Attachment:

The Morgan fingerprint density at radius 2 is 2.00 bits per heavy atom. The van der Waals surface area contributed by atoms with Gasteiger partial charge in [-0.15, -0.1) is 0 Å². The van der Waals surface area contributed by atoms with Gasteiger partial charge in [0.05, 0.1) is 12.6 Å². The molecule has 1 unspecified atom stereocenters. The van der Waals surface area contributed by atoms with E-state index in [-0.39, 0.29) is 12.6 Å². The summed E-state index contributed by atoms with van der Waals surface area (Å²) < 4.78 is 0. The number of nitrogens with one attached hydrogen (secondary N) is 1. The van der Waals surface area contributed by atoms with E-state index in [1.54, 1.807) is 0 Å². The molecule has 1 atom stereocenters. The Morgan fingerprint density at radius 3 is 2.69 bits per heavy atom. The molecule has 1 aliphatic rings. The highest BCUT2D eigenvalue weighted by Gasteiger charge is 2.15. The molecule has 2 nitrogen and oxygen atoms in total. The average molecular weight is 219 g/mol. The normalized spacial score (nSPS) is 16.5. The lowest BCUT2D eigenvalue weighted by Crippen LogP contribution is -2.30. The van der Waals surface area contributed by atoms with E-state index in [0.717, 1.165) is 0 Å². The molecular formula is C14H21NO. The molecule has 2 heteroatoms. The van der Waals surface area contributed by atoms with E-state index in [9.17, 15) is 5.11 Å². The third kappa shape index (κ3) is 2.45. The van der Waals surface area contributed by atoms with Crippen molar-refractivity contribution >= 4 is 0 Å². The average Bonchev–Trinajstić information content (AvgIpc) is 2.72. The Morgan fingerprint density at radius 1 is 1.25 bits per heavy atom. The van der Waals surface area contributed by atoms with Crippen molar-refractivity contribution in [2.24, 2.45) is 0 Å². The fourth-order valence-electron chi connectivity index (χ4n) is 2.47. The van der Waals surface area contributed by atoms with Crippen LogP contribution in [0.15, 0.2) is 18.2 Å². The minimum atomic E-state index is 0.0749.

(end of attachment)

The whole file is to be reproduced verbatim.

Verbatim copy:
The Morgan fingerprint density at radius 2 is 2.00 bits per heavy atom. The van der Waals surface area contributed by atoms with Gasteiger partial charge in [-0.15, -0.1) is 0 Å². The van der Waals surface area contributed by atoms with Gasteiger partial charge in [0.05, 0.1) is 12.6 Å². The molecule has 1 unspecified atom stereocenters. The van der Waals surface area contributed by atoms with E-state index in [-0.39, 0.29) is 12.6 Å². The summed E-state index contributed by atoms with van der Waals surface area (Å²) < 4.78 is 0. The number of nitrogens with one attached hydrogen (secondary N) is 1. The van der Waals surface area contributed by atoms with E-state index in [1.54, 1.807) is 0 Å². The molecule has 1 atom stereocenters. The Morgan fingerprint density at radius 3 is 2.69 bits per heavy atom. The molecule has 1 aliphatic rings. The highest BCUT2D eigenvalue weighted by Gasteiger charge is 2.15. The molecule has 2 nitrogen and oxygen atoms in total. The average molecular weight is 219 g/mol. The normalized spacial score (nSPS) is 16.5. The lowest BCUT2D eigenvalue weighted by Crippen LogP contribution is -2.30. The van der Waals surface area contributed by atoms with E-state index in [0.717, 1.165) is 0 Å². The molecular formula is C14H21NO. The molecule has 2 heteroatoms. The van der Waals surface area contributed by atoms with E-state index in [9.17, 15) is 5.11 Å². The third kappa shape index (κ3) is 2.45. The van der Waals surface area contributed by atoms with Crippen molar-refractivity contribution >= 4 is 0 Å². The average Bonchev–Trinajstić information content (AvgIpc) is 2.72. The Morgan fingerprint density at radius 1 is 1.25 bits per heavy atom. The van der Waals surface area contributed by atoms with Crippen molar-refractivity contribution in [2.24, 2.45) is 0 Å². The fourth-order valence-electron chi connectivity index (χ4n) is 2.47. The van der Waals surface area contributed by atoms with Crippen LogP contribution in [0.15, 0.2) is 18.2 Å². The minimum atomic E-state index is 0.0749.